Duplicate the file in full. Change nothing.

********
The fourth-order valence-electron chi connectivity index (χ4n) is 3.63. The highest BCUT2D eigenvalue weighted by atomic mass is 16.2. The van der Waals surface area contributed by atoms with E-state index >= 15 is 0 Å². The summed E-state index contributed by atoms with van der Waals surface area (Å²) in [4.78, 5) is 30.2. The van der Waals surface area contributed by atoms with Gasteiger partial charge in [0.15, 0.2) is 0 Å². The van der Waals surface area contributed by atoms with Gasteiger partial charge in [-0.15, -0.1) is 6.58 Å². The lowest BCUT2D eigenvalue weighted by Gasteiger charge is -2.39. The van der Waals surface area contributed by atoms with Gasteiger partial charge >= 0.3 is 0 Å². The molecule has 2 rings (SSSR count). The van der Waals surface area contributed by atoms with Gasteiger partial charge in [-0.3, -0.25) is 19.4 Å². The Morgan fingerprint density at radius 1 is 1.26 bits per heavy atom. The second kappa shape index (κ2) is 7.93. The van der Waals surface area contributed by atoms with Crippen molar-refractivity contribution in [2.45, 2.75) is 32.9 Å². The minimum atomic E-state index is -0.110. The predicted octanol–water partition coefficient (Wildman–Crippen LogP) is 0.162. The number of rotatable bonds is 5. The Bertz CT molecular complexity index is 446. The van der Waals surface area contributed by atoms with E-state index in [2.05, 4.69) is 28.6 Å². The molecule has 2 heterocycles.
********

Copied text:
The fourth-order valence-electron chi connectivity index (χ4n) is 3.63. The highest BCUT2D eigenvalue weighted by atomic mass is 16.2. The van der Waals surface area contributed by atoms with E-state index >= 15 is 0 Å². The summed E-state index contributed by atoms with van der Waals surface area (Å²) in [4.78, 5) is 30.2. The van der Waals surface area contributed by atoms with Gasteiger partial charge in [0.15, 0.2) is 0 Å². The van der Waals surface area contributed by atoms with Gasteiger partial charge in [-0.15, -0.1) is 6.58 Å². The lowest BCUT2D eigenvalue weighted by Gasteiger charge is -2.39. The van der Waals surface area contributed by atoms with Gasteiger partial charge >= 0.3 is 0 Å². The molecule has 2 rings (SSSR count). The van der Waals surface area contributed by atoms with Gasteiger partial charge in [-0.3, -0.25) is 19.4 Å². The Morgan fingerprint density at radius 1 is 1.26 bits per heavy atom. The second kappa shape index (κ2) is 7.93. The van der Waals surface area contributed by atoms with Crippen molar-refractivity contribution in [2.45, 2.75) is 32.9 Å². The minimum atomic E-state index is -0.110. The predicted octanol–water partition coefficient (Wildman–Crippen LogP) is 0.162. The number of rotatable bonds is 5. The Bertz CT molecular complexity index is 446. The van der Waals surface area contributed by atoms with E-state index in [2.05, 4.69) is 28.6 Å². The molecule has 2 heterocycles.